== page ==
Terry Pratchett’s Ethical Worlds

Essays on Identity and Narrative in Discworld and Beyond

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About the Book

Terry Pratchett’s writing celebrates the possibilities opened up by inventiveness and imagination. It constructs an ethical stance that values informed and self-aware choices, knowledge of the world in which one makes those choices, the importance of play and humor in crafting a compassionate worldview, and acts of continuous self-examination and creation. This collection of essays uses inventiveness and creation as a thematic core to combine normally disparate themes, such as science fiction studies, the effect of collaborative writing and shared authorship, steampunk aesthetics, productive modes of “ownership,” intertextuality, neomedievalism and colonialism, adaptations into other media, linguistics and rhetorics, and coming of age as an act of free will.

In all Pratchett’s constructed worlds and narratives—from Discworld, to the science-fictional flat planet of Strata, from a parody of Conan the Barbarian’s Cimmeria to the comedically apocalyptic Good Omens—questions of identity, community, and the relations between self and other are constantly examined, debated, and reshaped. Pratchett’s worlds thus become ethical worlds: fantasies in which language always matters, stories resonate with the past and the future, and choices emphasize the importance of compassion and creation.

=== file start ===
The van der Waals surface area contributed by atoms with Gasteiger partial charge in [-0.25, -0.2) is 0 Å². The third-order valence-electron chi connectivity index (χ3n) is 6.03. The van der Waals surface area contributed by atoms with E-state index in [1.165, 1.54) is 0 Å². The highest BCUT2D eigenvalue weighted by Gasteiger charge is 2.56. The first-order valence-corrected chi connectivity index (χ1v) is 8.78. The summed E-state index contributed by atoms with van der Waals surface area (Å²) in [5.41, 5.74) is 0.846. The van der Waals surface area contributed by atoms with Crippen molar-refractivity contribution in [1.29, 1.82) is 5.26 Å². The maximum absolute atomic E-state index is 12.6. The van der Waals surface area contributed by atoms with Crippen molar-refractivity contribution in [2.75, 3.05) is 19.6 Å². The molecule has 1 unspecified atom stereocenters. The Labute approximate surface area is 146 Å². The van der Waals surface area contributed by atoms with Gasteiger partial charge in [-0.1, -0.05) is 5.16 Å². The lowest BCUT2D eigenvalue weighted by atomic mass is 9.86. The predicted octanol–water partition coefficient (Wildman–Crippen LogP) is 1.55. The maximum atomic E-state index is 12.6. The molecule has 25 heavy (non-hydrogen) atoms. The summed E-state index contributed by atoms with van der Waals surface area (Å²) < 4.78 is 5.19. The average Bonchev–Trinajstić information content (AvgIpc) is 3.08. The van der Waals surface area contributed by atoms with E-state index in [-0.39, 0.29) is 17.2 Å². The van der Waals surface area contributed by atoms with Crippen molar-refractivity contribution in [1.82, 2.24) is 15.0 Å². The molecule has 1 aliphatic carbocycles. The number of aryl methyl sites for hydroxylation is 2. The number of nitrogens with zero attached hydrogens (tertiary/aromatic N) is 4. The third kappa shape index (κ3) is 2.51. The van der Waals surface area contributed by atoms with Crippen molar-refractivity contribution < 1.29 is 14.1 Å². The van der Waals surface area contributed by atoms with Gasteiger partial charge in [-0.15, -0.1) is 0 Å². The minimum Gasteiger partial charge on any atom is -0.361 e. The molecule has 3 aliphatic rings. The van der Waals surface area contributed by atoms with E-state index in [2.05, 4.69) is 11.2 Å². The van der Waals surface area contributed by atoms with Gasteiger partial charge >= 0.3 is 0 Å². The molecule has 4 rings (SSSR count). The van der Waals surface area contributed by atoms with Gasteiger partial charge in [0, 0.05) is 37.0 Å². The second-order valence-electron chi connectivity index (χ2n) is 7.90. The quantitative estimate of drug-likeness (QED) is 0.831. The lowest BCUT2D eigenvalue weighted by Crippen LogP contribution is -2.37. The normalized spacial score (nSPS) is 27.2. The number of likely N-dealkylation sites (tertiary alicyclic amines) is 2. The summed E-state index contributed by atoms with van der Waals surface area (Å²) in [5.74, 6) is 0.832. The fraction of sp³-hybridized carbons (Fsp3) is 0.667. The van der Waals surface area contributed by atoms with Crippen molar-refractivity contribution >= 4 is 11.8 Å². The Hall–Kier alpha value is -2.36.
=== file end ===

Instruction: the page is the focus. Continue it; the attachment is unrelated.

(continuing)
About the Author(s)

Kristin Noone is an English instructor and Writing Center faculty at Irvine Valley College in Southern California. Her research explores medievalism, adaptation, fantasy, and romance. She has published on subjects from Neil Gaiman’s many Beowulfs to depictions of witchcraft in Terry Pratchett’s Discworld to Arthurian references in World of Warcraft. She is also a published author of romance and fantasy fiction.

Emily Lavin Leverett is a professor of English at Methodist University in Fayetteville, North Carolina. With her primary focus as Medieval English Romance—tales of adventure, magic, chivalry, faith, and fantasy, she also studies medievalism, the ways that the romances of medieval Britain have made their way into contemporary arts, specifically English author Terry Pratchett’s Discworld novels.

Bibliographic Details

Edited by Kristin Noone and Emily Lavin Leverett

Format: softcover (6 x 9)
Bibliographic Info: notes, bibliography, index
Copyright Date: 2020
pISBN: 978-1-4766-7449-0
eISBN: 978-1-4766-3803-4
Imprint: McFarland